I also work with networks and other efforts around natural resource issues including the Rural Voices for Conservation Coalition, Northwest Fire Science Consortium, Oregon State University's Extension Fire Program and Smoke Ready Communities group and the North American Alliance of Hazards and Disaster Research Institutes.
- What drew you to U-M and the WFFI? What are you most looking forward to?
I was drawn to U-M and SEAS in particular due to the incredible research people within the school are conducting. The opportunity to learn from new colleagues and to help think about how to connect cutting edge, DEI and justice-focused, and creative research to solving some of our most pressing conservation issues in the west was intriguing-and the issues around wildfire that the west faces are relevant in wildfire-prone landscapes across the globe. The core of my professional identity is about connecting information to those who can use it, and this professor of practice position was geared towards exactly that—working with practitioners, managers and other stakeholders in the west to create relevant and useful research informed by the current challenges faced on the ground. This position was an opportunity to work in that boundary spanning space to connect between science and practice. I have the honor of linking critical, high-quality research to the equally critical knowledge and needs of those working in applied settings, and learning from both. I am also excited to continue to learn from the impressive SEAS community, including engaging with faculty and students, as well as engaging with other parts of U-M such as the Bold Challenges initiative in the Office of the Vice President for Research.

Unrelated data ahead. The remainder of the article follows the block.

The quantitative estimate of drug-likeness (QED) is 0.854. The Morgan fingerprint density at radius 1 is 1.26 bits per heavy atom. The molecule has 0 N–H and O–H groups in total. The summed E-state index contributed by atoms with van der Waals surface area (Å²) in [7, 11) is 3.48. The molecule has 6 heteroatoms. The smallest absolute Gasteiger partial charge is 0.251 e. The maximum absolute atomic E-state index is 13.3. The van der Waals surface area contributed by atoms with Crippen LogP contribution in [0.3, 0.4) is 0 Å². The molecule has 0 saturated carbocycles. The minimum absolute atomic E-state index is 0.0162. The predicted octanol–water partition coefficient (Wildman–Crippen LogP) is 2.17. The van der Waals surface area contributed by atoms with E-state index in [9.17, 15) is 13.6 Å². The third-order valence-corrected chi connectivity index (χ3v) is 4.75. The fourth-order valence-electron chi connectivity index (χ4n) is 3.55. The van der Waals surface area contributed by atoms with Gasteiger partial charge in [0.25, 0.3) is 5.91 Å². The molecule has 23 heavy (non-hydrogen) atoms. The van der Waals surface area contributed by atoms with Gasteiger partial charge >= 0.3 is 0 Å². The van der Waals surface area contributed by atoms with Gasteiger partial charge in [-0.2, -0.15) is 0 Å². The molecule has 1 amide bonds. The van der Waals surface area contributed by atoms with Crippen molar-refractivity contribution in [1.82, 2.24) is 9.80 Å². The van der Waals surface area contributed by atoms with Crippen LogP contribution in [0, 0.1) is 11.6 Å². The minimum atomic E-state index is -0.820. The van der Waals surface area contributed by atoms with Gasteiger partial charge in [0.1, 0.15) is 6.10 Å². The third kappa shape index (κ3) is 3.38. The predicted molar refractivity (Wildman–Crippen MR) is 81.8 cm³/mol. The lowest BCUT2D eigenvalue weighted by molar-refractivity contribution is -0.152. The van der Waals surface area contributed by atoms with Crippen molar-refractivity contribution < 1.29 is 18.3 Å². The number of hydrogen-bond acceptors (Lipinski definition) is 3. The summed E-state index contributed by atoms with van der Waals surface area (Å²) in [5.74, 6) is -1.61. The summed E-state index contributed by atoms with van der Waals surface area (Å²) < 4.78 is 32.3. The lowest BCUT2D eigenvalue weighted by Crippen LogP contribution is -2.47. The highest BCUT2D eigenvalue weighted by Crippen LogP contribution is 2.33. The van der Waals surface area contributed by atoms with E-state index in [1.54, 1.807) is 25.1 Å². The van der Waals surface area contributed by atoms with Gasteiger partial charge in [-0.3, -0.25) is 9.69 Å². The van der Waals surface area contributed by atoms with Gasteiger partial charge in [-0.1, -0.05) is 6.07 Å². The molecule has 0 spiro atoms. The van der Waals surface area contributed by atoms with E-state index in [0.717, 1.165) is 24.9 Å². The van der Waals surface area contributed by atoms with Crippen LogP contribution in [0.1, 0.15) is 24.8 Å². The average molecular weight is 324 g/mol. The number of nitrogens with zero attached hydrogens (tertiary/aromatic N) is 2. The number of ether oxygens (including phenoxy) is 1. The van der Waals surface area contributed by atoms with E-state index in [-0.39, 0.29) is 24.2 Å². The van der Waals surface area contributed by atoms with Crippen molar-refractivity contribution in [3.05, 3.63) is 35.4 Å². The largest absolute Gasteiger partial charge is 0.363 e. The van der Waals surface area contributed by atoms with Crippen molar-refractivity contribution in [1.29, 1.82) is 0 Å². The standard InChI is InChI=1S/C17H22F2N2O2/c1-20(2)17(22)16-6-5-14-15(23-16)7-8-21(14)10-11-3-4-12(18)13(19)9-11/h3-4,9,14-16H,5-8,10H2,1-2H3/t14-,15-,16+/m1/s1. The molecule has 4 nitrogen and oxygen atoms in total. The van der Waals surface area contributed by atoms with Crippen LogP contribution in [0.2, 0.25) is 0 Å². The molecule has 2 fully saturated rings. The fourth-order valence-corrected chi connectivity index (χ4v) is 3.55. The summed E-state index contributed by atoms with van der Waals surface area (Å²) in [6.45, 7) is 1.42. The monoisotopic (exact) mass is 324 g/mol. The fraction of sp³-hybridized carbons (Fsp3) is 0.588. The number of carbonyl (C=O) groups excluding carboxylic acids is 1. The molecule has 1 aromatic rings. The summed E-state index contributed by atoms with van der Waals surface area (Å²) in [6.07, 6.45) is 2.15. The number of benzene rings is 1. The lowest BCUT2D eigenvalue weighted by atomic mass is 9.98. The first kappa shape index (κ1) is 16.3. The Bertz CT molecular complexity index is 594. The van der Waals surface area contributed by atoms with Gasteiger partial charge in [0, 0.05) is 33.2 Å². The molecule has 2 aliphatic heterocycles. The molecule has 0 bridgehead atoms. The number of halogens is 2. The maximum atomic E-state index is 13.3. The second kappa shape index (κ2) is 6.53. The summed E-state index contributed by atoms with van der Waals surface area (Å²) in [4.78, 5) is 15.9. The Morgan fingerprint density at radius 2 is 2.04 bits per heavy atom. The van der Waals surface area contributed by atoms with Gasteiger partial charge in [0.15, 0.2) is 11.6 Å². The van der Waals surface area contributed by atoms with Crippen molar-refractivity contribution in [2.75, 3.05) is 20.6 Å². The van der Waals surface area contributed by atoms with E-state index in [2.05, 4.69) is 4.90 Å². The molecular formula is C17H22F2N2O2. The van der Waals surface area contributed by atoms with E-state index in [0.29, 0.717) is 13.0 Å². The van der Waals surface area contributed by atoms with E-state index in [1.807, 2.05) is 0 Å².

- Can you share some background on the wildfire issue and why the WFFI is an important initiative?